We had the pleasure of speaking with Lana Wright, Principal at Wright Interior Design this month for our Jancon News feature. With over 20 years of design experience, Lana has worked with designers, landlords, contractors, and vendors across a wide spectrum of commercial work. With a working model that always included a work-from-home component, Lana’s team has a deep understanding of collaboration with a remote team and how to execute projects in our current climate.
Read on to hear an insider’s perspective on how our workspaces will need to adapt in the coming months.
Q: How has your process changed over the last year?
A: Aside from embracing the standard protocol and procedures that have become part of our industry because of the pandemic, we are advising our clients to ensure they allocate adequate time for initial programming & planning.
Asking questions, listening to our clients & understanding how they work has always been an important aspect of our design process. Now more than ever this is a critical element that should not be rushed nor underestimated as our clients themselves are re-evaluating how they work.
Design is not a ‘one size fits all’ approach and it is our responsibility to understand our clients work culture and how that will translate into their built environment. It is an exciting time in the design industry, and we will continue to adapt our processes to suit the changing environment.
Q: What types of projects are you working on right now?
Currently we are seeing an increase in tenant-specific projects as employers are moving towards a ‘soft’ return to workplaces soon with the intent to move towards a more regular occupancy later this year and into 2022. We have had amazing opportunities to work with past & new clients to rethink what this return signifies to their organizations & their workplaces.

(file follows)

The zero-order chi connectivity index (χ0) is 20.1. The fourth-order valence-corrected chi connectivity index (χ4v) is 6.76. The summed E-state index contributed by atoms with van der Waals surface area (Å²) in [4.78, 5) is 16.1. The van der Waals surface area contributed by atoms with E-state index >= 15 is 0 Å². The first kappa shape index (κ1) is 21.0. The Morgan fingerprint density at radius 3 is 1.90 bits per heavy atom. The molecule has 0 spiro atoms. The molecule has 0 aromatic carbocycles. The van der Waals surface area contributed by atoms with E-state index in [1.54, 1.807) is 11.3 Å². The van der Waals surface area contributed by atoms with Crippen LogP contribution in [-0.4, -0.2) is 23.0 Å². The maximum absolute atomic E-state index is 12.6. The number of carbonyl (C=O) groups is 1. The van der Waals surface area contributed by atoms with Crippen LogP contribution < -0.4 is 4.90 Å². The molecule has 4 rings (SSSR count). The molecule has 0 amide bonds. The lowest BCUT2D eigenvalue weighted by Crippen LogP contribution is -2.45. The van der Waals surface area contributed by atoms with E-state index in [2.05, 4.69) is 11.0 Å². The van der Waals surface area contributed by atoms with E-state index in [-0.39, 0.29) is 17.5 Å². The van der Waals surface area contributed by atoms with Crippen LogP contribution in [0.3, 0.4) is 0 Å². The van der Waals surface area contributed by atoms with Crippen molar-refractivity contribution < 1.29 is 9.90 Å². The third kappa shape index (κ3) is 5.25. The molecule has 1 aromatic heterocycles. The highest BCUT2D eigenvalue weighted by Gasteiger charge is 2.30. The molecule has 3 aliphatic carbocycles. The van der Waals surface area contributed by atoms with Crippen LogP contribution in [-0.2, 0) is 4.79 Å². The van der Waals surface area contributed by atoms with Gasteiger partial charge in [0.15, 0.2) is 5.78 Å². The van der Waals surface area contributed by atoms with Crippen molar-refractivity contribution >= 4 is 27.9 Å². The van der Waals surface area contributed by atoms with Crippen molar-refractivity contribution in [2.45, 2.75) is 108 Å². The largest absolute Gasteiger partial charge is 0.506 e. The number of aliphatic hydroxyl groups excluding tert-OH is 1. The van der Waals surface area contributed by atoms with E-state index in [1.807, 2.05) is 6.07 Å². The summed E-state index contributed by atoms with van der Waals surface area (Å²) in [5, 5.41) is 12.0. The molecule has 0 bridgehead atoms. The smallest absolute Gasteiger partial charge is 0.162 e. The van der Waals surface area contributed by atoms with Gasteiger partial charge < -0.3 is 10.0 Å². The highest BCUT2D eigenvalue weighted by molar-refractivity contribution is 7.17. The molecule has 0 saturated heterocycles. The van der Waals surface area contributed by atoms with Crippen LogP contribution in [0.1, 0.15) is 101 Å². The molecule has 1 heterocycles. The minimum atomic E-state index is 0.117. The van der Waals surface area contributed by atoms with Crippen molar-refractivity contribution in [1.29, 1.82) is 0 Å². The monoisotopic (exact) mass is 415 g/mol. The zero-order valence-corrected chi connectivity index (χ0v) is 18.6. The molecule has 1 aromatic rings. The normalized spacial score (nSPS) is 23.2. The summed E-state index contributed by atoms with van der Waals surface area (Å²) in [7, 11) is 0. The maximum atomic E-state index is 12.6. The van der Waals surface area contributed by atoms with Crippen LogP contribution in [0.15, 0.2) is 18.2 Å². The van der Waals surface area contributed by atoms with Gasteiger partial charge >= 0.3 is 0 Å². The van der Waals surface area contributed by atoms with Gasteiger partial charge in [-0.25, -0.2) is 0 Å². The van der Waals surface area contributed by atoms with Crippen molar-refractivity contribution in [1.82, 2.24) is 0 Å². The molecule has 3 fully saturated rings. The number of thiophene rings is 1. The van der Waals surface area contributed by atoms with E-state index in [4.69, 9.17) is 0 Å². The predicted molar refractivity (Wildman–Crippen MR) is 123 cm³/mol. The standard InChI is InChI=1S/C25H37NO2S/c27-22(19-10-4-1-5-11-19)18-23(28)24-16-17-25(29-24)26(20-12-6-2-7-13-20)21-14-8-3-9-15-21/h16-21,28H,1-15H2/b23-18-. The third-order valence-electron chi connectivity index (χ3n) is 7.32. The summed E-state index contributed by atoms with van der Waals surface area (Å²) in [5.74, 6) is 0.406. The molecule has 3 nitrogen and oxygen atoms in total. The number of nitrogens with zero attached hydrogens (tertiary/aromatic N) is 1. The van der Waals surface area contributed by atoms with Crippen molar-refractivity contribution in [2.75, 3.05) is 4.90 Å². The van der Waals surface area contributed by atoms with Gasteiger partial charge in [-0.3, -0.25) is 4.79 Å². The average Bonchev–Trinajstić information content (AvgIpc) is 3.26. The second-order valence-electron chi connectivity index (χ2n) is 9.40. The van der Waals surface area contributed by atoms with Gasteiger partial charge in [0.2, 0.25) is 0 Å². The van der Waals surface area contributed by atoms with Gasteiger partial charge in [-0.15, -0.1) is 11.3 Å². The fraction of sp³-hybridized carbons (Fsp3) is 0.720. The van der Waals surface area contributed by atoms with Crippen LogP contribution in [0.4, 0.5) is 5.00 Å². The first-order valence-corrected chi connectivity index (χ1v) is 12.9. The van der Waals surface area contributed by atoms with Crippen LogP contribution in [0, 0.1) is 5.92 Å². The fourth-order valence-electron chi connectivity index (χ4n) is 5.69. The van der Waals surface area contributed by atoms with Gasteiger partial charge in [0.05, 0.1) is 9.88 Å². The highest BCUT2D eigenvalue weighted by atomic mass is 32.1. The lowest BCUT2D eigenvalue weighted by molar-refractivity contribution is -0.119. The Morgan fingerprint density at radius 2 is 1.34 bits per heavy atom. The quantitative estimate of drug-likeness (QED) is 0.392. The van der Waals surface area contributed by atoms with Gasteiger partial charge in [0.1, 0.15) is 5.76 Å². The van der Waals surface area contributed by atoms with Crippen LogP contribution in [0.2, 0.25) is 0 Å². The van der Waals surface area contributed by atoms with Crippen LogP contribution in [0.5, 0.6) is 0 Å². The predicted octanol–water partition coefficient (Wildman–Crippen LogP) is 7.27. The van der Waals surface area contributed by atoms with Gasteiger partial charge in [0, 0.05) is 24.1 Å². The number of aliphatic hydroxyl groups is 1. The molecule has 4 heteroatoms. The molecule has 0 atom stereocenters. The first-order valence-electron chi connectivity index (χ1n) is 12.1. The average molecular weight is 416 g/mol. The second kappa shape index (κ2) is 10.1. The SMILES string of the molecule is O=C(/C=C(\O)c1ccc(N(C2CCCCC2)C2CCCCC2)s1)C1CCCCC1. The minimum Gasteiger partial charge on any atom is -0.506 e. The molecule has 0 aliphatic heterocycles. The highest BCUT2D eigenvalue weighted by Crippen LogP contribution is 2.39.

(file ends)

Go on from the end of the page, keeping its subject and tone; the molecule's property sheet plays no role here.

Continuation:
Additionally, we have been working with forward-thinking landlords and building owners who recognize the value in upgrading base building areas & amenities to promote wellbeing initiatives. Landlords have gone to great lengths to modernize their spaces so tenants will be welcomed back to their buildings with notable improvements and reassurance that their best interests have been considered.
Q: What is your biggest challenge right now?
There have certainly been many challenges in our industry recently as the way we live, work, and interact has transformed. It has been an opportunity for us to rethink, revaluate and reconnect with each other in new ways. Our clients rely on our expertise to assist them in determining how to move forward based on the present conditions as well as considering what changes the future may bring. There is a massive amount of information flowing on all forms of media that is constantly evolving, and simply put it can be overwhelming to navigate through it all. We have been committed to reading, listening, and sorting through relevant information to be able share what we believe is valuable with our clients as it relates to their projects.
Q: How is design shaping the future of the office?